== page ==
The Road of Change

Tim Dirven

Tim Dirven

Tim Dirven

Tim Dirven

He was born in 1968 in Turnhout, Belgium. He studied photograpy at the Saint Lucas Institute in Brussels from 1988 till 1992. His studies in Belgium were followed by a specialisation year in documentary photography at the FAMU-Institute (Academy of Performing Art) in Prague.vIn 1994 Tim Dirven started working as a freelance photographer, and since 1996 he has been working fulltime for the Belgian newspaper ‘De Morgen’. He is living in Brussels and makes daily reports of Belgian news items.vDuring the years he made reports all over the world, on assignment for the newspaper, Belgian Red Cros, Medecins sans Frontières, Handicap International, National Geographic or as personal projects. Most of his work is black and white, and his photographs tell intimate stories about ordinary people.vHis pictures have been published in Belgian newspapers and magazines as well as in international publications. Between 1998 to 2017 he won several national and international contests.vIn 2002 he won in theWorldpress Photo a 3rd price in the category daily life stories with a report about refugees in Afghanistan. Since 2000 Tim Dirven has been a member of the London based agency Panos Pictures. His photographes where shown in many international exhibitions and museums. His first photography book “Yesterday’s people” is published in june 2006 by the museum of photography of Antwerp. His second photography book “Karkas” is published in september 2017 by Lannoo.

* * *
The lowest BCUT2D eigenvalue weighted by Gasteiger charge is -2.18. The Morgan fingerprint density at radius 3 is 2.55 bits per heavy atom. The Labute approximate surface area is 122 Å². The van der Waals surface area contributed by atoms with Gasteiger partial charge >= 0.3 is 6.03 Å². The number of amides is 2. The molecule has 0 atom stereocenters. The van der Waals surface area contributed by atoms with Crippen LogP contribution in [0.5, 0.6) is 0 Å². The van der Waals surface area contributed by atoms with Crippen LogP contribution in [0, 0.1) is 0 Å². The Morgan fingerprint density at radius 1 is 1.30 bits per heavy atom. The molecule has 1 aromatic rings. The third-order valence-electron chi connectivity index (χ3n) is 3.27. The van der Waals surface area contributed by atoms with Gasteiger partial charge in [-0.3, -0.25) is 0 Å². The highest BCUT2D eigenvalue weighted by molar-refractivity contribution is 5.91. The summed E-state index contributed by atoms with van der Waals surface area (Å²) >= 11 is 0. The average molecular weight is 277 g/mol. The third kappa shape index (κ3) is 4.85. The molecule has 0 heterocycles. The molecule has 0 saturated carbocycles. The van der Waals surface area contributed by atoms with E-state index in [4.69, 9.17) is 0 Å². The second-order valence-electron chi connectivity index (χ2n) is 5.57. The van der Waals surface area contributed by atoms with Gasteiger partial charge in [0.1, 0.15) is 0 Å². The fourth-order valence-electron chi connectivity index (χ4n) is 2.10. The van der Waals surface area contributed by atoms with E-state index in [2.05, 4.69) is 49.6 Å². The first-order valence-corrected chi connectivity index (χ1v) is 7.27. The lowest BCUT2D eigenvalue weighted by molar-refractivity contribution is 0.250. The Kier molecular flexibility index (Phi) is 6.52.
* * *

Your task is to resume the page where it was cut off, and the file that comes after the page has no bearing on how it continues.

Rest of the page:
Chapter I “Dangerous country.”

In 2014, Raqqa became the capital of the Caliphate of IS. Raqqa became the capital of evil.Three years later, the SDF, together with an international coalition, put an end to the Caliphate by bombing for  four months. Since then nobody wants to rebuild the city. Raqqa has been a ghost town populated with disrupted families, mostly women and children. Families who had the opportunity have left the city and are on the run. They fled to neighboring countries and on to Europe in the hope to find a new future.

Chapter II “The game.”

From Turkey to Greece, the irregular border crossings are known as "The Game". Because police and refugees are in a daily hide and seek game. Refugees trying to enter the EU regulary abused by law enforcement officials in Western Balkan countries. Police at the border are known for being particularly ruthless, using dogs and rubber bullets intimidation. The police push the refugees back and deny access to asylum procedures to those seeking international protection.

Chapter III “The procedure.”

Refugees who have managed to reach Europe have a long and uncertain future ahead of them. Starting an asylum procedure is complicated and takes a long time before a decision is made. When they succeed, refugees can start a new future in his new country by learning a new language en culture. Many refugees  who do not succeed in the asylum disappear into illegality. Other refugees on the way to the UK are a pray for people smuglers and live in improvised camps where the hygienic conditions are inhumane.

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